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Best ways To Negotiate With Your Teenager


Teenagers can be a bit tough to manage. Not only are they striving for independence and dealing with surging hormone levels, but they also spend their days right now alone and isolated, yet still with social pressure that would send any adult to an asylum.


As they try to push us away and grasp for more independence, we find it hard to give them that space when the teen years can be a time of experiments and sometimes poor choices. So we are on a direct line to clash! Maybe you’ve successfully maintained the authority to lay down the law or maybe you haven’t. Either way, negotiating with your teen can be a super successful option if you’re prepared and patient.


Ideally, we would let go of the reins some, and help our kids become independent, encourage that need. But some parents believe they should have the only voice on all matters. However, if that’s not working out well, its ime to consider a different strategy. Hold some space for your teen, be flexible and give negotiating a try.

Create greater harmony at home with these negotiation tips:

  1. Make a list of the things you want to negotiate. Each negotiation is a little different. While a set of skills and strategies makes for a good starting point, the details can vary. A few areas you might want to negotiate include:

  • Chores

  • Schoolwork / Grades

  • Allowance

  • Curfew

  • Dating

  • Friends

  • Social events

2 Understand the why. What’s behind your kid’s behavior? Your teenager might e want to have his own car, but why? Is it the pride of owning a car? Independence? The unlimited use of transportation? Do all of his friends have cars?

  • What need is he trying to meet? Figure that out and then, together, you can find a way to address that need.

  • Listening skills are important when negotiating. Stop talking long enough to find out what’s going on and what your child desires. Try some active listening here—as a general question and then really listen to what they say and what the don’t say. Sometimes more can be learned in their avoidance of a subject.

  • Listen hard, validate their thoughts or feelings and then respond. Reacting quickly is not going to help here.

3. Many times, the best deals require both sides to give up something. Rarely in life does anyone get all that they want. Being a parent doesn’t change that. By this time your teen is their own person and you should be still guiding but having inflexible rules will lead to animosity and separation. So look for the middle ground and be prepared to give a little. Also expect your teen to give a little, too.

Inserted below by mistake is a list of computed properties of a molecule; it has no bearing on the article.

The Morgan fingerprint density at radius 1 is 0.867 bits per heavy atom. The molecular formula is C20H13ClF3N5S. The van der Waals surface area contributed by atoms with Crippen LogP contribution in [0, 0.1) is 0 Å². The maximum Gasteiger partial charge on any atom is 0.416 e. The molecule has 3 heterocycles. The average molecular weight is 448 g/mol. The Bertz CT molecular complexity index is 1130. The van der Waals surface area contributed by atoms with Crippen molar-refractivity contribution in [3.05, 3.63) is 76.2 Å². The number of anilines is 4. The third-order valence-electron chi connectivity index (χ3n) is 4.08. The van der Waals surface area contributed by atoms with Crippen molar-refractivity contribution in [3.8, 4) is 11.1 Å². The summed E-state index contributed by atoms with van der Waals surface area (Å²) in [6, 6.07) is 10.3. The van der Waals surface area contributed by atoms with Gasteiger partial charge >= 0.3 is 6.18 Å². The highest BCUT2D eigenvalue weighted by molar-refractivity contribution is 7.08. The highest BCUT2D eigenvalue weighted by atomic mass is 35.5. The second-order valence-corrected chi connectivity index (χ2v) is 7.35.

4. Be respectful to each other. You might think that you don’t have to be respectful to your child if you don’t feel like it, but that belief contributes to many challenges. People are much more likely to give you what you want if you show them respect.

  • People remember how you made them feel. This includes your children.

  • You’ve raised good kids, let them show you that.

5. At the same time, there are things that are non-negotiable. You might never consider allowing your 15-year old daughter to date a 23-year old. And you probably won’t let your 17-year-old son go to Bangkok with his friends for two weeks.

  • Safety is critical and is usually what drives non-negotiable rules

  • Let your teen know upfront those things that are non-negotiable

6. Ensure that the final arrangement is clear to both parties. Ambiguity and vagueness lead to challenges down the road.

Have set consequences for the rules so you take the emotion and escalation out of the equation when the rule is broken.


Parenting teens can be tough but it can also be some of the best years. It’s wonderful to hear your kids talk about what they want and why. The teen years can be a wonderful time of connection if you're open to adapting. So put your negotiating skills to work with your child—it’s not that different than being able to collaborate or merge in your work. See if the same skills can be successful for you at home.

Negotiations don’t have to be a formal, sit-down, type of event. Casual negotiations happen all of the time. For example, maybe your teen promised to wash the car today but was just invited to go to the lake with his best friend’s family. You might reach an agreement that he’ll wash the car on Sunday morning before doing anything else that day. That gives them room but really makes no difference to you driving the car.

There’s nothing like a good win-win!

© 2023 by Dana Baker, Parenting in Real Life